Bellevue fighting to delay federal healthcare cuts

State Senator Brad Hoylman said he doubted his colleagues would support a increase in reimbursements to cover inflation. (Photos by Sabina Mollot)

By Sabina Mollot

Bellevue Hospital, along with all the other facilities that are part of the city’s public NYC Health + Hospitals network, are bracing for the impact of an expected loss in federal funding in the next couple of years.

The cuts have loomed on the horizon since the Affordable Care Act was enacted in 2010. Hospitals including H+H had been receiving Disproportionate Share Hospital or DSH funding for uninsured and Medicaid patients, but when the ACA went into effect, the thinking in Washington was that hospitals wouldn’t continue to need it due to more people being covered.

However, as Bridgette Ingraham-Roberts, associate vice president for government and community relations and planning for H+H, told hospital staff and supporters on Friday, 1.1 million New Yorkers are still uninsured and H+H serves around 415,000 uninsured patients. (Together, there are about 700,000 uninsured and Medicaid recipients in the health system.)

For the past eight years, the country’s largest public hospital network has been able to breathe somewhat easy due to efforts of local Congress members to delay the cuts. But the fight is still ongoing, including a push for emergency backup funding that’s in the governor’s proposed executive budget.

The subject of compensation for care for the hospitals’ uninsured and in many cases undocumented patients was discussed at length at a legislative breakfast event at Bellevue on Friday.

At the event, organized by the Bellevue Community Advisory Board, local elected officials as well as hospital brass discussed what’s expected to happen with regards to health care budgeting.

This fiscal year, hospitals across the nation have dodged $2 billion in cuts. H+H alone would have lost $329 million had those cuts gone into effect. Over two years, the delay will translate to over $600 million in savings, $100 million of which will go to Bellevue Hospital. However, by fiscal year 2020, the expected cuts, if not delayed again, will total $4 billion across the nation. From fiscal years 2021-2025, the expected cuts are $8 billion per year.

“We still need to continue to push to make sure that it is delayed,” said Ingraham-Roberts. “The president revealed his budget over three weeks ago and we anticipate that this will be an ongoing negotiation between the administration and Congress.” She added that she thought it was unlikely planned federal cuts would advance through Congress, but if they do, at the state level, the governor has proposed a “safety net.”

The additional annual safety-net funding began in the 2017-2018 State fiscal year, but funds for that year have not been distributed yet. Of that pool, H+H anticipates receiving $4 million annually.

There has also been talk in Albany of changing the way DSH cuts are distributed, which H+H is in favor of.

A spokesperson for the hospital network later told Town & Village that under the current system, “A decrease in DSH funding affects us first. Had the DSH cuts not been delayed, we would have borne the brunt of nearly the entire state’s reduction. Updating the formula so that cuts are shared more fairly and so that safety-net providers are protected better would be a meaningful change.”

Assembly Member Richard Gottfried warned that an expected rescue from the state may not come.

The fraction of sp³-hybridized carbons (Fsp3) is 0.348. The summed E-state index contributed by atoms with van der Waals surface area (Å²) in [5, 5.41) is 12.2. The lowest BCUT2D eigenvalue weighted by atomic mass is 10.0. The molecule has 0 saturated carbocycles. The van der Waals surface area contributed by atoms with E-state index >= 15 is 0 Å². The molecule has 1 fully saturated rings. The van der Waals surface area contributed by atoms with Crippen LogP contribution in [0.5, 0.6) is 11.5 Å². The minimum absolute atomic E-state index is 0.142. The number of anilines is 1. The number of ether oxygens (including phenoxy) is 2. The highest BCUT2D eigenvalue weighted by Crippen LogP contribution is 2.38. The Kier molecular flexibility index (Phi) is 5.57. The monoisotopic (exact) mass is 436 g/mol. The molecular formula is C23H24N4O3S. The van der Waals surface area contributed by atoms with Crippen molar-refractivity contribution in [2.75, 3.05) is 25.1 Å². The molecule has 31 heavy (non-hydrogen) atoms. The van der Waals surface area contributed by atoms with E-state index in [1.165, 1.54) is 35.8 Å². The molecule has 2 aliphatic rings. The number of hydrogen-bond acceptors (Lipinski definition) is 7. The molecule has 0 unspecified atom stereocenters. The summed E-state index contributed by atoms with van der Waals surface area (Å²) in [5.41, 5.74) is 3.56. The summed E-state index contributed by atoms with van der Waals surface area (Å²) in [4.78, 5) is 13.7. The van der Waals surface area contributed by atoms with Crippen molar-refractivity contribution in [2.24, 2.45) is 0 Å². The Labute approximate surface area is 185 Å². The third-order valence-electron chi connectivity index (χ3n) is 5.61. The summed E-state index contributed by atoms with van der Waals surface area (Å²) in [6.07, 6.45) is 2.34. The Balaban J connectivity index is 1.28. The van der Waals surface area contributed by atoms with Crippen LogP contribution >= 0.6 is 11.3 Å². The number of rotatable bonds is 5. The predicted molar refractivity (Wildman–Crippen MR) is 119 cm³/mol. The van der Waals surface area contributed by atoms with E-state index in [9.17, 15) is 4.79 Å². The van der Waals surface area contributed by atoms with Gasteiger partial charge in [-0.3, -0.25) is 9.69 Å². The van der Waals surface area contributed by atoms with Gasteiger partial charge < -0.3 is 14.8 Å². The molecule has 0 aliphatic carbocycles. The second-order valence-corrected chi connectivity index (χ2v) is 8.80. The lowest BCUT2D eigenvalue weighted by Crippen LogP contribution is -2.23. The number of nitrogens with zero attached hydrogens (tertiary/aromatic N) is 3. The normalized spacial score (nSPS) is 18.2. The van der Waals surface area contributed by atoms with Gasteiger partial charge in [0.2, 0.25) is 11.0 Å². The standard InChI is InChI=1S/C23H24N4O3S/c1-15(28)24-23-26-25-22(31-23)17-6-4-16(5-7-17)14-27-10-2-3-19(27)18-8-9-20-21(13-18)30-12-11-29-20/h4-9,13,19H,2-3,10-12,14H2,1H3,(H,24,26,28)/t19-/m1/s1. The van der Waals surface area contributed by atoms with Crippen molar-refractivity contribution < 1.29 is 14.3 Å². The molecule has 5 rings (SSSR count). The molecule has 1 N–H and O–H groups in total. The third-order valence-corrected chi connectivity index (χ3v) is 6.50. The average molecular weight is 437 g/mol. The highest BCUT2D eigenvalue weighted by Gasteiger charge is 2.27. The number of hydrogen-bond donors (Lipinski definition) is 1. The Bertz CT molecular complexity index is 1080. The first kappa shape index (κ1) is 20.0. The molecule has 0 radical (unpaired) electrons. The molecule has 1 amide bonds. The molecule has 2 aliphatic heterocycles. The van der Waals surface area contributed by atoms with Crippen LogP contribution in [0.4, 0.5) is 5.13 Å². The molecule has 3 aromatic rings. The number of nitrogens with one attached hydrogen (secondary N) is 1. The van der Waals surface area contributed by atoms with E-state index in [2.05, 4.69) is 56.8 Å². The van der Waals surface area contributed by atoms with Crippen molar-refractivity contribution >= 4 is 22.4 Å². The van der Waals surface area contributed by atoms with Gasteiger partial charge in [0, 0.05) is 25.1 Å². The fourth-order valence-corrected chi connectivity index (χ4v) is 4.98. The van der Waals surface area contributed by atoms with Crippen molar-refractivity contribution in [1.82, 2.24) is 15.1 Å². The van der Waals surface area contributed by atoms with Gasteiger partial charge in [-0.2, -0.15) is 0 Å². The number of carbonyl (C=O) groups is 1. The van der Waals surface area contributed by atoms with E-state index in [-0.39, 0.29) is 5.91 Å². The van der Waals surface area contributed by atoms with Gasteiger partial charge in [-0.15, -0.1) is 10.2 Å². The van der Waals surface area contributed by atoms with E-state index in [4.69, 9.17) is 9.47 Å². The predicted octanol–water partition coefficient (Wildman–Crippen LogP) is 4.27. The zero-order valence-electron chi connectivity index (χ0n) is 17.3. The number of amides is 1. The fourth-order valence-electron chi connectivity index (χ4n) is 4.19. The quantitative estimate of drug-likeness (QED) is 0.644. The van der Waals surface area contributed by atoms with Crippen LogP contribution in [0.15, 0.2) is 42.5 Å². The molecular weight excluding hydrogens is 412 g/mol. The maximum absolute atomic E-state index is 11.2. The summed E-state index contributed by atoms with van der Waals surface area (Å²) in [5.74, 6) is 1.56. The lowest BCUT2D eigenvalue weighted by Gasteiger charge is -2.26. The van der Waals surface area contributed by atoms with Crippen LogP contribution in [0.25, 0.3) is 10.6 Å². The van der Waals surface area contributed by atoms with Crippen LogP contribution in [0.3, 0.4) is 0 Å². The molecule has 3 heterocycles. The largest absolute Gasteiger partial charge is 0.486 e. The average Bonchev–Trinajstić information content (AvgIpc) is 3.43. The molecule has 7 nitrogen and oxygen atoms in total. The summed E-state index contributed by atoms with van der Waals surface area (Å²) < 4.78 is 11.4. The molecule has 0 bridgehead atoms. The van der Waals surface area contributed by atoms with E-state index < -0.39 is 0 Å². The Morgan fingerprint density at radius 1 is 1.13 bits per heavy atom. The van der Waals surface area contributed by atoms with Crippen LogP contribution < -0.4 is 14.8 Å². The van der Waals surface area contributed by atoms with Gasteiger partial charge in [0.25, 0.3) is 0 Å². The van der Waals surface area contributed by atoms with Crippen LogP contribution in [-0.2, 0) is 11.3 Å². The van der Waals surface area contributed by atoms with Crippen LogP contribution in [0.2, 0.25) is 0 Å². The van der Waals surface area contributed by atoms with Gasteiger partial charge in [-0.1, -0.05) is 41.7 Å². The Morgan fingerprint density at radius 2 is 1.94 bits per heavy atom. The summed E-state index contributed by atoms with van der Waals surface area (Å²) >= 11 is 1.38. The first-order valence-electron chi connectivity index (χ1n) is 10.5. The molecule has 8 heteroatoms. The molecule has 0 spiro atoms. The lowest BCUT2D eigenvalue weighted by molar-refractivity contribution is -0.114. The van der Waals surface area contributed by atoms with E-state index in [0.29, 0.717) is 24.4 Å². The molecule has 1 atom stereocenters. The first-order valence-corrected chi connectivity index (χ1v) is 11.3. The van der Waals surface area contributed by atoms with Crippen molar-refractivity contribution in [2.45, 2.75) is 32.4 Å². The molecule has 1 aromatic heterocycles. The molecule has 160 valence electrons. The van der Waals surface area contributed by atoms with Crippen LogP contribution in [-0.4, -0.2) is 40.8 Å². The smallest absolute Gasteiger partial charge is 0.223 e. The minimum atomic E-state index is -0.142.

Assembly Member Richard Gottfried, who chairs the State Assembly’s Health Committee meanwhile cautioned the people in the room that public hospitals are not yet out of the water.

First, he pointed out, there was still a chance the governor’s safety net funding of $1 billion wouldn’t go to the hospitals because that money hasn’t yet materialized. It would have to come from the sale of the nonprofit Fidelis health plan, but, he added, there are legal issues yet to be worked out and it’s also not certain what that revenue would be spent on.

He added that he does support changing the way the DSH funds are distributed and money from the state’s Indigent Care Pool (ICP) based on the actual need of Medicaid and uninsured patients. The Assembly’s proposed budget calls for a working group to issue a report on this due by the end of the year.

Gottfried also spoke about how inflation hasn’t been taken into consideration for Medicaid reimbursements and how the Assembly supports funding for an inflation-based increase.

However, “It would cost hundreds of millions to do that,” he acknowledged.

Bellevue’s Bridget Ingraham-Roberts discussed federal legislative hurdles ahead for the public healthcare system.

State Senator Brad Hoylman, another speaker at the Friday event, said while he supports compensation taking inflation into account, he doesn’t believe the measure will pass in his own chamber.

“The Republicans control it and the chair of the finance committee, Cathy Young, lives closer to Cincinnati than she does to Manhattan, so they have a skewed perspective,” he said.

Gottfried added that the legislature is under more pressure this year time-wise as the budget is expected to be done a few days earlier than usual due to Easter and Passover both falling on April 1. But, he added, “The substance is a lot more important than the timing.”

The event’s keynote speaker was City Council Member Carlina Rivera, who used to serve as a Bellevue CAB member and was born at the hospital. She now chairs the Council’s hospitals committee.

Also in attendance at the legislative breakfast was City Council Member Keith Powers, Assembly candidate Harvey Epstein and members of the Bellevue CAB, chaired by Louise Dankberg.

Correction: The article originally incorrectly stated the amount H+H and Bellevue saved due to delays of the DSH cuts and the number of uninsured patients.

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